Q) When I have to introduce someone to someone else, I’m never sure how to make the right kind of introduction. How should I do this?
A) First of all, a good rule of thumb to follow is to say the name of the person with the highest business or social ranking, or the oldest person, first. That way, you are introducing the lesser important person to them. For example, Jim Collins (company President), this is Alexis Graham (younger cousin).
Older age takes precedence, then social and business rankings are priorities. For instance, your college friend would be introduced to the President of a company. Or, your girlfriend would be introduced to your grandmother. But, even though your grandmother does not “out rank” the President of a company, he would be introduced to her as she is the older of the two, and her name would be spoken first.
When introducing people to each other, it is best to do so using their first and last names. Also, keep the introductions consistent. If you feel more comfortable introducing one of the people by calling them “Mr.,” then do the same for the other person: “Mr. Smith, this is Ms. Jones.” Also, if someone has a title, such as Doctor, include their title in the introductions.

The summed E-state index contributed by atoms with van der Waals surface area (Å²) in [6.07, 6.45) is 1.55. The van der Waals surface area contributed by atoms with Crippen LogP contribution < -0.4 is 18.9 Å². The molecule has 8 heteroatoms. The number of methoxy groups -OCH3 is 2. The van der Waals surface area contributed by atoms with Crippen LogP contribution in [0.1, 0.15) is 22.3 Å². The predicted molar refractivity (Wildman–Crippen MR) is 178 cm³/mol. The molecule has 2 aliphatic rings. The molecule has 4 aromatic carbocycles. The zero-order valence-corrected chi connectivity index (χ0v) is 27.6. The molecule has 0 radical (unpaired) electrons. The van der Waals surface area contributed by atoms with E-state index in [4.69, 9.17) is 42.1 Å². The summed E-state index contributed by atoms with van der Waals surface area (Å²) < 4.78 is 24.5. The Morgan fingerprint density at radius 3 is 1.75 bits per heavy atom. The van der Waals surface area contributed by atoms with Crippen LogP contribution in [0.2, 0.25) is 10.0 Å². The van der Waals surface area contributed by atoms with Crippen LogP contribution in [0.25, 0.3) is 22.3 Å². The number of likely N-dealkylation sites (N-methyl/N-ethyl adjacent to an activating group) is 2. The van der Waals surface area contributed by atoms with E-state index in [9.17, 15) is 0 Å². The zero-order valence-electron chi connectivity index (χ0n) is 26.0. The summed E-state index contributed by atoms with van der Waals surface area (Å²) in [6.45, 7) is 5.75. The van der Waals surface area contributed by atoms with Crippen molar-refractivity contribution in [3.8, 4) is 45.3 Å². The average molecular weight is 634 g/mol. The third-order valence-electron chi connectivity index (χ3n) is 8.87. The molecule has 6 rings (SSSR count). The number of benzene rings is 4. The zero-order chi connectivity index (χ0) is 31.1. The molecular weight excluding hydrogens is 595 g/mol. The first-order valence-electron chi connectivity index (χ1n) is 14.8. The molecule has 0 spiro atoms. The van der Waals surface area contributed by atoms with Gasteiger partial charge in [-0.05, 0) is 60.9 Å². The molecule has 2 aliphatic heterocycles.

If the person you are introducing has a relationship to you, make that clear by adding a phrase such as, “this is my boss,” or “this is my cousin.” If your spouse has a different last name than yours, then introduce them including their last name. Also, use the phrase “my wife” or “my husband.” For unmarried couples who are living together, “companion” and “partner” are good choices.
In a group setting, introduce an individual to the group first, then the group to the individual. For example, “Dr. Johnson, I’d like you to meet my friends Bill Shapiro, Mike McKay and Alexis Peabody. Everyone, this is Dr. Kurt Johnson.”
For informal introductions, use the phrase, “this is.” When more formal introductions are appropriate and warranted, such as for dignitaries, use the phrase, “may I present.”
Finally, when you are making introductions, say something about the people whom you are introducing so they may begin a conversation. Then, you may leave them graciously to make other introductions. Good luck!
Follow Carolyn Davenport at AGraciousYou.com.